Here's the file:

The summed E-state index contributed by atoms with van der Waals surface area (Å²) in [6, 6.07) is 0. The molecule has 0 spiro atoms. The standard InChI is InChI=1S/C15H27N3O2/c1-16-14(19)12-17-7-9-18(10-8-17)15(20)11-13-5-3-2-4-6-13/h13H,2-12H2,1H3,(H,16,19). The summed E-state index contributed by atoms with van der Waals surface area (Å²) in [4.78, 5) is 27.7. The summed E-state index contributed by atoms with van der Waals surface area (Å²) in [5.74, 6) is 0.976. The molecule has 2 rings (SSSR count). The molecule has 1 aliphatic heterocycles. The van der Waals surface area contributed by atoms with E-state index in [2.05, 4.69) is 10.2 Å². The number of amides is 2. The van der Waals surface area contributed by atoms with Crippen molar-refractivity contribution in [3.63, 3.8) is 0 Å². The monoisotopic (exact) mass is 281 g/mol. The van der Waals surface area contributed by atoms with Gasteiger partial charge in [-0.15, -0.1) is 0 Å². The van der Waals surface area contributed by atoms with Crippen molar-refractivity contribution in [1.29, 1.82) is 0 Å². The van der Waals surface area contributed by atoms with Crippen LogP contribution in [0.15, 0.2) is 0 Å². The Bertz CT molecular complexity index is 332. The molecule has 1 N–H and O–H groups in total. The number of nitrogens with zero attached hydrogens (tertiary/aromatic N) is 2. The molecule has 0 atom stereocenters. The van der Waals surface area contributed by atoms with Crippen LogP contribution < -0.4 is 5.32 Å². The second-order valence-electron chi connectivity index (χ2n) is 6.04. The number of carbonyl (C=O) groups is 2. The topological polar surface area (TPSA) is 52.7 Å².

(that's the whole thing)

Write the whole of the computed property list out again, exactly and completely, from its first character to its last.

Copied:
The summed E-state index contributed by atoms with van der Waals surface area (Å²) in [6, 6.07) is 0. The molecule has 0 spiro atoms. The standard InChI is InChI=1S/C15H27N3O2/c1-16-14(19)12-17-7-9-18(10-8-17)15(20)11-13-5-3-2-4-6-13/h13H,2-12H2,1H3,(H,16,19). The summed E-state index contributed by atoms with van der Waals surface area (Å²) in [4.78, 5) is 27.7. The summed E-state index contributed by atoms with van der Waals surface area (Å²) in [5.74, 6) is 0.976. The molecule has 2 rings (SSSR count). The molecule has 1 aliphatic heterocycles. The van der Waals surface area contributed by atoms with E-state index in [2.05, 4.69) is 10.2 Å². The number of amides is 2. The van der Waals surface area contributed by atoms with Crippen molar-refractivity contribution in [3.63, 3.8) is 0 Å². The monoisotopic (exact) mass is 281 g/mol. The van der Waals surface area contributed by atoms with Gasteiger partial charge in [-0.15, -0.1) is 0 Å². The van der Waals surface area contributed by atoms with Crippen molar-refractivity contribution in [1.29, 1.82) is 0 Å². The van der Waals surface area contributed by atoms with Crippen LogP contribution in [0.15, 0.2) is 0 Å². The Bertz CT molecular complexity index is 332. The molecule has 1 N–H and O–H groups in total. The number of nitrogens with zero attached hydrogens (tertiary/aromatic N) is 2. The molecule has 0 atom stereocenters. The van der Waals surface area contributed by atoms with Crippen LogP contribution < -0.4 is 5.32 Å². The second-order valence-electron chi connectivity index (χ2n) is 6.04. The number of carbonyl (C=O) groups is 2. The topological polar surface area (TPSA) is 52.7 Å².